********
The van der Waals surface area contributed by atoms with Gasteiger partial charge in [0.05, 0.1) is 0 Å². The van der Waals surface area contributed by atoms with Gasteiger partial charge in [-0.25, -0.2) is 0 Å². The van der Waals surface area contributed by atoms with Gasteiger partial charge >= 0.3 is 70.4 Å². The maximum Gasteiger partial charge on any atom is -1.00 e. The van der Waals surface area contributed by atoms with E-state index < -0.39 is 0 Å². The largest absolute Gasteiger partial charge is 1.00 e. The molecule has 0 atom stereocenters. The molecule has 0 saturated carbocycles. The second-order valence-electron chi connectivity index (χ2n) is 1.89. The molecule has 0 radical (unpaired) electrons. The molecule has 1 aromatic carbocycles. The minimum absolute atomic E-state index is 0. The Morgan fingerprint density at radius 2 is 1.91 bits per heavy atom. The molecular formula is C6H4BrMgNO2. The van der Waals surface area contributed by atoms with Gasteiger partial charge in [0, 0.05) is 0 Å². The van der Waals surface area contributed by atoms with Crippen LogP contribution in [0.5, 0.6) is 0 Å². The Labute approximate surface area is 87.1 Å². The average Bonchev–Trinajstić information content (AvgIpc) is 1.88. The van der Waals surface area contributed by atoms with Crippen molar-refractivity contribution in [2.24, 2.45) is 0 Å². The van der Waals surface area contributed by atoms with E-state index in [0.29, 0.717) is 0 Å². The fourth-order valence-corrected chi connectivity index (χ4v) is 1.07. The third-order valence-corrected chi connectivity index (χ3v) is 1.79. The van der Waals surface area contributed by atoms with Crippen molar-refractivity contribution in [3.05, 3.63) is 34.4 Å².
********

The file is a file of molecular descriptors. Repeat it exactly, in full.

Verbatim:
The van der Waals surface area contributed by atoms with Gasteiger partial charge in [0.05, 0.1) is 0 Å². The van der Waals surface area contributed by atoms with Gasteiger partial charge in [-0.25, -0.2) is 0 Å². The van der Waals surface area contributed by atoms with Gasteiger partial charge >= 0.3 is 70.4 Å². The maximum Gasteiger partial charge on any atom is -1.00 e. The van der Waals surface area contributed by atoms with E-state index < -0.39 is 0 Å². The largest absolute Gasteiger partial charge is 1.00 e. The molecule has 0 atom stereocenters. The molecule has 0 saturated carbocycles. The second-order valence-electron chi connectivity index (χ2n) is 1.89. The molecule has 0 radical (unpaired) electrons. The molecule has 1 aromatic carbocycles. The minimum absolute atomic E-state index is 0. The Morgan fingerprint density at radius 2 is 1.91 bits per heavy atom. The molecular formula is C6H4BrMgNO2. The van der Waals surface area contributed by atoms with Gasteiger partial charge in [0, 0.05) is 0 Å². The van der Waals surface area contributed by atoms with Crippen LogP contribution in [0.5, 0.6) is 0 Å². The Labute approximate surface area is 87.1 Å². The average Bonchev–Trinajstić information content (AvgIpc) is 1.88. The van der Waals surface area contributed by atoms with Crippen molar-refractivity contribution in [2.24, 2.45) is 0 Å². The van der Waals surface area contributed by atoms with E-state index in [0.29, 0.717) is 0 Å². The fourth-order valence-corrected chi connectivity index (χ4v) is 1.07. The third-order valence-corrected chi connectivity index (χ3v) is 1.79. The van der Waals surface area contributed by atoms with Crippen molar-refractivity contribution in [3.05, 3.63) is 34.4 Å².